• Utilities for working with collections, under the Collection Component

There are hundreds of thousands of lines of code you can use in this repository. But here are my five favorite utilities classes, based on how useful they are in my day-to-day work.


Use the methods defined in this class for string operations such as joining, splitting, and replacement, with a lot of variations. The most interesting methods are:


FormatString substringBetween(final String str, final String open, final String close)

This lets you extract a substring from a given string by providing the delimiting strings.

ExampleStringUtils.substringBetween("", "//", "/");



Formatboolean containsIgnoreCase(final CharSequence str, final CharSequence searchStr)

Lets you check whether a string is a substring of another string while ignoring the case of both strings.

ExampleStringUtils.containsIgnoreCase("Maybe this little text contains", "this LITTLE text");

Output: true


FormatString swapCase(final String str)

Switches the case of all the characters in a given string.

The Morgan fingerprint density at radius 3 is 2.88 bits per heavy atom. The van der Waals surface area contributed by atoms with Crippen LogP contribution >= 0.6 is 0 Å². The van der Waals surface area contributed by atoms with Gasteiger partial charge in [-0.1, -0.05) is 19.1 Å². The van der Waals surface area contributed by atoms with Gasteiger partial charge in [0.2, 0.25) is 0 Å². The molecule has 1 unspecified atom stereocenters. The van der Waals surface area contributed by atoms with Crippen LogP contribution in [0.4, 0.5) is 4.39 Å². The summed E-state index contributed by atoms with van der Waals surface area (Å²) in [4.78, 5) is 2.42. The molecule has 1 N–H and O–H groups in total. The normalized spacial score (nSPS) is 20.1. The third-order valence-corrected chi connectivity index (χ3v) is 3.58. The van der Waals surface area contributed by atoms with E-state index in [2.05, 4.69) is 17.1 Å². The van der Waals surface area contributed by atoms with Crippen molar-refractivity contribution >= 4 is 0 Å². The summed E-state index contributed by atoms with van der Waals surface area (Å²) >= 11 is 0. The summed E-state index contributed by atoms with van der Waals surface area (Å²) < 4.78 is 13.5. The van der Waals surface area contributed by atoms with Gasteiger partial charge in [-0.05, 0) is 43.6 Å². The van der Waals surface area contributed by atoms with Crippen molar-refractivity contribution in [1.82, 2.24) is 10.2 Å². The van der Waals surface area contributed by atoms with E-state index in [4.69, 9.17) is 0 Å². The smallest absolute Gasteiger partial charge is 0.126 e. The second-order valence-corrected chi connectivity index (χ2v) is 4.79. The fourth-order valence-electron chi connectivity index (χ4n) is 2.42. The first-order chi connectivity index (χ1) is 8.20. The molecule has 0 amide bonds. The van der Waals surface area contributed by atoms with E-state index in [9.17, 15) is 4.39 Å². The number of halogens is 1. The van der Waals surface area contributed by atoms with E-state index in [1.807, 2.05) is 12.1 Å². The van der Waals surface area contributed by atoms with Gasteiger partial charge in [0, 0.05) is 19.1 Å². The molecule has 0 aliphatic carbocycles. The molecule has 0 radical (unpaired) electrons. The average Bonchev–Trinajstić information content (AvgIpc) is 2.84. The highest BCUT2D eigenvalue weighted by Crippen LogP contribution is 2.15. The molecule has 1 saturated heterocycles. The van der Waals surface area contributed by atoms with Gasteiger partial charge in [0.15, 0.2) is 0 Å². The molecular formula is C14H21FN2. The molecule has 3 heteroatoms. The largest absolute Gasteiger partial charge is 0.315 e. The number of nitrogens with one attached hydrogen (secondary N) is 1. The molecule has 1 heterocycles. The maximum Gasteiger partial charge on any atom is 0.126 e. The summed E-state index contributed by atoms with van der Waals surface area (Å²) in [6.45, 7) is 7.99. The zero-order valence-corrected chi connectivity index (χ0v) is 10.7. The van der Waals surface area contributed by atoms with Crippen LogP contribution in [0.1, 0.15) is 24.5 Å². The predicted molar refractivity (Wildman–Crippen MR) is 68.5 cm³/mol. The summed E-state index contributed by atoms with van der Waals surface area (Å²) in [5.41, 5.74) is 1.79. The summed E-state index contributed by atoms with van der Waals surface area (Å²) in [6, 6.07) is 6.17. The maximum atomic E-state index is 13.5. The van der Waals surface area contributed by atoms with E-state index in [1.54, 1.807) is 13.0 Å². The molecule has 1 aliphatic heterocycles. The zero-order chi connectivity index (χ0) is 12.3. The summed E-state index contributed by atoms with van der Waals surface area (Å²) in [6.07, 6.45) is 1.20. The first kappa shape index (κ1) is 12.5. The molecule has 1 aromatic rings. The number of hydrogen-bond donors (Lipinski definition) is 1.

ExampleStringUtils.swapCase("Maybe this LITTLE text contains")



This class is useful for generating random strings, no matter if you want to have only letters or numbers or both in your resulting string, or you want to generate strings of random length each time you create them. Unfortunately, it's currently deprecated, but because the class is so easy to use, I still use it. Here are a few methods:


FormatString randomAlphanumeric(final int count)

Creates a string of a specified length that contains a mix of letters (both cases) and numbers.

Format: String randomAlphanumeric(final int minLengthInclusive, final int maxLengthExclusive)

Creates a string of a length value between the values of the two specified parameters. Each time you run this, you get a string whose length you don't know from the start.